Bollywood strings: how the violin became the signature sound of Hindi cinema

Frank fernand at a recording credit naresh fernandes taj mahal foxtrot

The sound of massed violins underpins the music in thousands of Indian films. Tim Woodall traces the instrument’s colourful history in Mumbai’s film industry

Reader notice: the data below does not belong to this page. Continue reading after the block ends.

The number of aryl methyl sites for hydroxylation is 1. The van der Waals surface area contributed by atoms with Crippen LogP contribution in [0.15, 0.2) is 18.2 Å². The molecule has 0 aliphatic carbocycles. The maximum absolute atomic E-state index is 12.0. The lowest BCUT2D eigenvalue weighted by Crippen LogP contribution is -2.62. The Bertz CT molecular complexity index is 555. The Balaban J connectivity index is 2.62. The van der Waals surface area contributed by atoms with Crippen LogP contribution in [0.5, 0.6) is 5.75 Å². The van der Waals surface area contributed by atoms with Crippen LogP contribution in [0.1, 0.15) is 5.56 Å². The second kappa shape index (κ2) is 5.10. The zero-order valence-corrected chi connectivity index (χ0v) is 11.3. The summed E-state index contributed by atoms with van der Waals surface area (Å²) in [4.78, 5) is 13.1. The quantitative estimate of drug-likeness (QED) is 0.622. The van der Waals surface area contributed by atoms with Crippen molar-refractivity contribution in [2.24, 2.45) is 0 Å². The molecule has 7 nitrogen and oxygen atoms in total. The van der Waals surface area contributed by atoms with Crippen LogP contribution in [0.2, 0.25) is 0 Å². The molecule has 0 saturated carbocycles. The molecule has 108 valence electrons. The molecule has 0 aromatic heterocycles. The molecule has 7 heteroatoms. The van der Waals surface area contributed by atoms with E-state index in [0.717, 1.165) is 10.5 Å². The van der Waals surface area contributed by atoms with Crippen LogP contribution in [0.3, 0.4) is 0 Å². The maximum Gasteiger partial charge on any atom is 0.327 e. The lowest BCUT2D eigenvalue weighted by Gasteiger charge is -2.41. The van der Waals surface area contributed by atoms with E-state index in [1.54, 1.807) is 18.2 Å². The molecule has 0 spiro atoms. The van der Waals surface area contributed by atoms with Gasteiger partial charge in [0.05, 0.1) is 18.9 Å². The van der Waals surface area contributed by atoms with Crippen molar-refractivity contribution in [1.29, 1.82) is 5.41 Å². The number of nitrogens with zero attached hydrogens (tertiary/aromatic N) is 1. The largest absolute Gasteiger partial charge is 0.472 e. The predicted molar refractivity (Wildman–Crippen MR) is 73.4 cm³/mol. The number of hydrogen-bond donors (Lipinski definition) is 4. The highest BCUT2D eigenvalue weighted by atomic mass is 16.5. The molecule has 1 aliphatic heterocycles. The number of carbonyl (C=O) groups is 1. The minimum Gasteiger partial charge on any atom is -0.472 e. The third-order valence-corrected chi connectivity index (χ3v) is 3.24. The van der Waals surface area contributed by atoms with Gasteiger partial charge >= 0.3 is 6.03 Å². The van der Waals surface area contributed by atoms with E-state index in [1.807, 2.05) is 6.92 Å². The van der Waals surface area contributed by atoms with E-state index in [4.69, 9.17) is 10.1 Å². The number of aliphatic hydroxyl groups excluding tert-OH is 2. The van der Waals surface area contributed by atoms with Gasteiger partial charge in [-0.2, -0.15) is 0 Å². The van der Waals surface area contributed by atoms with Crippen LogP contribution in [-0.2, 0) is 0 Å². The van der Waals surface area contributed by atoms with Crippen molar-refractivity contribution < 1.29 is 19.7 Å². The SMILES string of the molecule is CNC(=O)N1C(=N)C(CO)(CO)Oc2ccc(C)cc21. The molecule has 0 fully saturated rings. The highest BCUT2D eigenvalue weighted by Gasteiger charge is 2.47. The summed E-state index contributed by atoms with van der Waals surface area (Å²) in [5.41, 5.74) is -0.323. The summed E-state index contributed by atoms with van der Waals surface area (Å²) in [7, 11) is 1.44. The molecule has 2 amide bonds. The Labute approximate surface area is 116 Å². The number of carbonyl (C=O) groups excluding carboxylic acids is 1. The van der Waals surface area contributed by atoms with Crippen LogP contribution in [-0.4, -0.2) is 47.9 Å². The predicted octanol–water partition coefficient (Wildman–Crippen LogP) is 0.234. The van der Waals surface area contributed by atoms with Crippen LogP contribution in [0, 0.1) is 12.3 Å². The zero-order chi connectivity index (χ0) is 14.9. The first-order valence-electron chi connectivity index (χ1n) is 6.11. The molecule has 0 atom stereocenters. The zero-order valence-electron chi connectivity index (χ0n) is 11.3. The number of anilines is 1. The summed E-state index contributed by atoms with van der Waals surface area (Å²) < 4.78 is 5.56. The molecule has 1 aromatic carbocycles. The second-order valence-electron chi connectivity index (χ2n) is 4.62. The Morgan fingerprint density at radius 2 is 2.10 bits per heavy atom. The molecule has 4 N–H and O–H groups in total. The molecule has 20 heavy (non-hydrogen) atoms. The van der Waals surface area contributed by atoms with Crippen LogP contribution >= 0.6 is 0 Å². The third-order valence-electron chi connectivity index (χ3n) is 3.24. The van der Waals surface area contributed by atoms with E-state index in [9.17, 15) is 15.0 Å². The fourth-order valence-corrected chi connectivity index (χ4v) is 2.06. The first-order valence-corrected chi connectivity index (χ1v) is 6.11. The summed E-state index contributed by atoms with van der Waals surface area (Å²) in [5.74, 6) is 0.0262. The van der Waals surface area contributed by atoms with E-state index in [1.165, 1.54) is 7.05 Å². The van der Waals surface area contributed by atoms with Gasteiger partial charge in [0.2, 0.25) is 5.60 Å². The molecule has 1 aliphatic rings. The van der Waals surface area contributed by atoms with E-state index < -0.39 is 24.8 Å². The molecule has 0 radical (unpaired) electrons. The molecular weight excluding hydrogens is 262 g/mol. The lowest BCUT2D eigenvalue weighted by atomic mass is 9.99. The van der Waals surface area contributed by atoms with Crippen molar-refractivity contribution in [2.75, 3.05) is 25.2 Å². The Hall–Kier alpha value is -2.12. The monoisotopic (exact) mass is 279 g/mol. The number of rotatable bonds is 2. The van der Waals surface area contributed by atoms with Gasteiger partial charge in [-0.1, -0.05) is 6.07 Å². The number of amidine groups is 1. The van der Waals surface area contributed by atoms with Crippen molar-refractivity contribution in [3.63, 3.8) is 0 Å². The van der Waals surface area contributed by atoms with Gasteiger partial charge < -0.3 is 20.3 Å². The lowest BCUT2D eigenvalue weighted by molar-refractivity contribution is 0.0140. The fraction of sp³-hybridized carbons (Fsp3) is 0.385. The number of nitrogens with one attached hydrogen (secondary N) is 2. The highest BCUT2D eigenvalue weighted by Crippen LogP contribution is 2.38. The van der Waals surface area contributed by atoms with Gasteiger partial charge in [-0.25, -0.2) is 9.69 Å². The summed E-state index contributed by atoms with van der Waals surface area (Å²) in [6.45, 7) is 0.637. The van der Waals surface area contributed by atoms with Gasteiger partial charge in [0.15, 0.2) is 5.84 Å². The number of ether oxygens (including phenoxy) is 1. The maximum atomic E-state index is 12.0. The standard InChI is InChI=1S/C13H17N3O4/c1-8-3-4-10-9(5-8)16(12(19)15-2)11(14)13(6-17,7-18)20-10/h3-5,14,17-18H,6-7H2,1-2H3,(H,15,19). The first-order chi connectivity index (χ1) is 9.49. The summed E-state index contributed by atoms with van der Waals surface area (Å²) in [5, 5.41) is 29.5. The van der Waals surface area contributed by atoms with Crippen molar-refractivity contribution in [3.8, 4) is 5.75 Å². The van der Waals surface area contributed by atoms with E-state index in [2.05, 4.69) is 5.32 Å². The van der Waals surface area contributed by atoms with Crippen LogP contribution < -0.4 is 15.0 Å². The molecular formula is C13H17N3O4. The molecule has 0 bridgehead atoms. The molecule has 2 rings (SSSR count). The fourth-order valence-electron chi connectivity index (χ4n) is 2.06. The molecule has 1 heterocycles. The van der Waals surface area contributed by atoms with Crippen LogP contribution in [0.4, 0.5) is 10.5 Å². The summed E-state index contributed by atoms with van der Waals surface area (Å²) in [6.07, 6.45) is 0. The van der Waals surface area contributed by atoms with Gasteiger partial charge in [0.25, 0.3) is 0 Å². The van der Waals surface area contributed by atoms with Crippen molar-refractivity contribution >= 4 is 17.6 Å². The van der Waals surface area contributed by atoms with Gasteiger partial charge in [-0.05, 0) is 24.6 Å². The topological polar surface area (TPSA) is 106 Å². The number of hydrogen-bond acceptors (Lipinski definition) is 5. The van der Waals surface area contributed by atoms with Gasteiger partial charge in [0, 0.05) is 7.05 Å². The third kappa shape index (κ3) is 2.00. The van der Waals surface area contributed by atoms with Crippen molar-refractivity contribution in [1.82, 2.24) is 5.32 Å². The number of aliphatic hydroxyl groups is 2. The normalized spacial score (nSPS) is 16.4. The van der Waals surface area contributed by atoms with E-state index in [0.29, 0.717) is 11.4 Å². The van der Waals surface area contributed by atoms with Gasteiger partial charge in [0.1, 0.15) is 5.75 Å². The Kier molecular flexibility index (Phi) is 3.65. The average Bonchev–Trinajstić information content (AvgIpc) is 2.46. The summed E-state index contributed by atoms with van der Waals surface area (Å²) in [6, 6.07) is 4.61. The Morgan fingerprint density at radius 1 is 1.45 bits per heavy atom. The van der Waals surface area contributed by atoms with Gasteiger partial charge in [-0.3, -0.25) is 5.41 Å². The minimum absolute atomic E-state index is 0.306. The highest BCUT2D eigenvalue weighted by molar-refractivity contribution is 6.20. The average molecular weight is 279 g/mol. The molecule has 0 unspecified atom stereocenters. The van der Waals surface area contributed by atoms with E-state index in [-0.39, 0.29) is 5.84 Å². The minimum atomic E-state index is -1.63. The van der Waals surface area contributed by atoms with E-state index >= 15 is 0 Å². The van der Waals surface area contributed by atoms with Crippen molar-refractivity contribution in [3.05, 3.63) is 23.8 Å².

The story of the violin in Bollywood is at times a strange one. A suited man in a top hat, umbrella in hand, steps out of an egg-shaped pod into what looks like a wedding party and starts to sing. A song-and-dance routine follows. The infuriatingly catchy melody is played by a full studio orchestra. When the camera focuses on the female star, the object of the singer’s attention, a group of violins plays a falling rhythmic figure of the sort heard in hundreds of Bollywood films. The song, ‘My Name Is Anthony Gonsalves’, from the 1977 film Amar Akbar Anthony, is significant because it was an unusual musical tribute to the father of Bollywood violin playing.

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